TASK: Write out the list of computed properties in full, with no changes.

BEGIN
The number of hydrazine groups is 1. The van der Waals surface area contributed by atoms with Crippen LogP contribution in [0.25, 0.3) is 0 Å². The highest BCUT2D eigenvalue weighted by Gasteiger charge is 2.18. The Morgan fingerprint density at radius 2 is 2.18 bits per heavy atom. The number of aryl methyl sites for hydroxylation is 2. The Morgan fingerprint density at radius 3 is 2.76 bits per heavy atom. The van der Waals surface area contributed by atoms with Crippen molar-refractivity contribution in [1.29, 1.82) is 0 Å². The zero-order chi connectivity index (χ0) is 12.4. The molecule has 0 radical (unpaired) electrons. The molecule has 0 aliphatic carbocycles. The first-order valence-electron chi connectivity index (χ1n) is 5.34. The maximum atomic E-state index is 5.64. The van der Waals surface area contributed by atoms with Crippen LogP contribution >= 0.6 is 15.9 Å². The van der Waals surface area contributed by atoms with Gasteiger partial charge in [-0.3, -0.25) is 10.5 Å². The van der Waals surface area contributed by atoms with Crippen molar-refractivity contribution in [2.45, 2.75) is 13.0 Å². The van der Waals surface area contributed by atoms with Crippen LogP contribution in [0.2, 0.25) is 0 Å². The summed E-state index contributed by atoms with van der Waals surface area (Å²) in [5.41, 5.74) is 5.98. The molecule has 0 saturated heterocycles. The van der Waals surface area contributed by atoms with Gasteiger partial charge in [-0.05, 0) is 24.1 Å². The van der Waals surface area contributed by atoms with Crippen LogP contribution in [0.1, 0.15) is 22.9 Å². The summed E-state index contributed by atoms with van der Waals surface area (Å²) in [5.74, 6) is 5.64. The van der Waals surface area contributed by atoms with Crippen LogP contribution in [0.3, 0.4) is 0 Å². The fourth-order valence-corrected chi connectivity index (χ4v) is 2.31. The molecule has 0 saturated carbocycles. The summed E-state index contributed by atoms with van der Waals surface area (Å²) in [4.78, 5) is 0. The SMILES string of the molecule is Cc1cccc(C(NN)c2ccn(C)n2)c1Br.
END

The number of hydrazine groups is 1. The van der Waals surface area contributed by atoms with Crippen LogP contribution in [0.25, 0.3) is 0 Å². The highest BCUT2D eigenvalue weighted by Gasteiger charge is 2.18. The Morgan fingerprint density at radius 2 is 2.18 bits per heavy atom. The number of aryl methyl sites for hydroxylation is 2. The Morgan fingerprint density at radius 3 is 2.76 bits per heavy atom. The van der Waals surface area contributed by atoms with Crippen molar-refractivity contribution in [1.29, 1.82) is 0 Å². The zero-order chi connectivity index (χ0) is 12.4. The molecule has 0 radical (unpaired) electrons. The molecule has 0 aliphatic carbocycles. The first-order valence-electron chi connectivity index (χ1n) is 5.34. The maximum atomic E-state index is 5.64. The van der Waals surface area contributed by atoms with Crippen LogP contribution >= 0.6 is 15.9 Å². The van der Waals surface area contributed by atoms with Gasteiger partial charge in [-0.3, -0.25) is 10.5 Å². The van der Waals surface area contributed by atoms with Crippen molar-refractivity contribution in [2.45, 2.75) is 13.0 Å². The van der Waals surface area contributed by atoms with Crippen LogP contribution in [0.2, 0.25) is 0 Å². The summed E-state index contributed by atoms with van der Waals surface area (Å²) in [5.41, 5.74) is 5.98. The molecule has 0 saturated heterocycles. The van der Waals surface area contributed by atoms with Gasteiger partial charge in [-0.05, 0) is 24.1 Å². The van der Waals surface area contributed by atoms with Crippen LogP contribution in [0.1, 0.15) is 22.9 Å². The summed E-state index contributed by atoms with van der Waals surface area (Å²) in [5.74, 6) is 5.64. The van der Waals surface area contributed by atoms with Crippen LogP contribution in [0.3, 0.4) is 0 Å². The fourth-order valence-corrected chi connectivity index (χ4v) is 2.31. The molecule has 0 saturated carbocycles. The summed E-state index contributed by atoms with van der Waals surface area (Å²) in [4.78, 5) is 0. The SMILES string of the molecule is Cc1cccc(C(NN)c2ccn(C)n2)c1Br.